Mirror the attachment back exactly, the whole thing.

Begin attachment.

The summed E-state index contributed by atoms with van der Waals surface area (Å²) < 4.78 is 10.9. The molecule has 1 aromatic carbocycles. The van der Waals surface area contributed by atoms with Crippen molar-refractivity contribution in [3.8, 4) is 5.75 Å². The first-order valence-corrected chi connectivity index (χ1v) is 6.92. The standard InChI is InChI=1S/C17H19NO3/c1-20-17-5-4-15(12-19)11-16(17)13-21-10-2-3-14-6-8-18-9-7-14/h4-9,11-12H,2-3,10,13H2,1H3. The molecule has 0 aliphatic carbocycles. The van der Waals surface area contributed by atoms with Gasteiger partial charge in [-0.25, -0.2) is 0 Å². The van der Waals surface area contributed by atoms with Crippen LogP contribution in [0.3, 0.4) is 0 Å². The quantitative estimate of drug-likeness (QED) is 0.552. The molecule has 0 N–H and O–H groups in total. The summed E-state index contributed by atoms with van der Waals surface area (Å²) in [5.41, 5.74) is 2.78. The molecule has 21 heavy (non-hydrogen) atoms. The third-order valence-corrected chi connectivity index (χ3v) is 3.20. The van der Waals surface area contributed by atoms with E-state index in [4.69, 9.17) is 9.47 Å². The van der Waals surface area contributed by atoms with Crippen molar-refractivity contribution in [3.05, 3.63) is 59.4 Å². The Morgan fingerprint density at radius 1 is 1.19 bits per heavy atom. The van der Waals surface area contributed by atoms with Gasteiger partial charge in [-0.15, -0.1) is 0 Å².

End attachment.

The summed E-state index contributed by atoms with van der Waals surface area (Å²) < 4.78 is 10.9. The molecule has 1 aromatic carbocycles. The van der Waals surface area contributed by atoms with Crippen molar-refractivity contribution in [3.8, 4) is 5.75 Å². The first-order valence-corrected chi connectivity index (χ1v) is 6.92. The standard InChI is InChI=1S/C17H19NO3/c1-20-17-5-4-15(12-19)11-16(17)13-21-10-2-3-14-6-8-18-9-7-14/h4-9,11-12H,2-3,10,13H2,1H3. The molecule has 0 aliphatic carbocycles. The van der Waals surface area contributed by atoms with Gasteiger partial charge in [-0.25, -0.2) is 0 Å². The van der Waals surface area contributed by atoms with Crippen LogP contribution in [0.3, 0.4) is 0 Å². The quantitative estimate of drug-likeness (QED) is 0.552. The molecule has 0 N–H and O–H groups in total. The summed E-state index contributed by atoms with van der Waals surface area (Å²) in [5.41, 5.74) is 2.78. The molecule has 21 heavy (non-hydrogen) atoms. The third-order valence-corrected chi connectivity index (χ3v) is 3.20. The van der Waals surface area contributed by atoms with E-state index in [4.69, 9.17) is 9.47 Å². The van der Waals surface area contributed by atoms with Crippen molar-refractivity contribution in [3.05, 3.63) is 59.4 Å². The Morgan fingerprint density at radius 1 is 1.19 bits per heavy atom. The van der Waals surface area contributed by atoms with Gasteiger partial charge in [-0.15, -0.1) is 0 Å².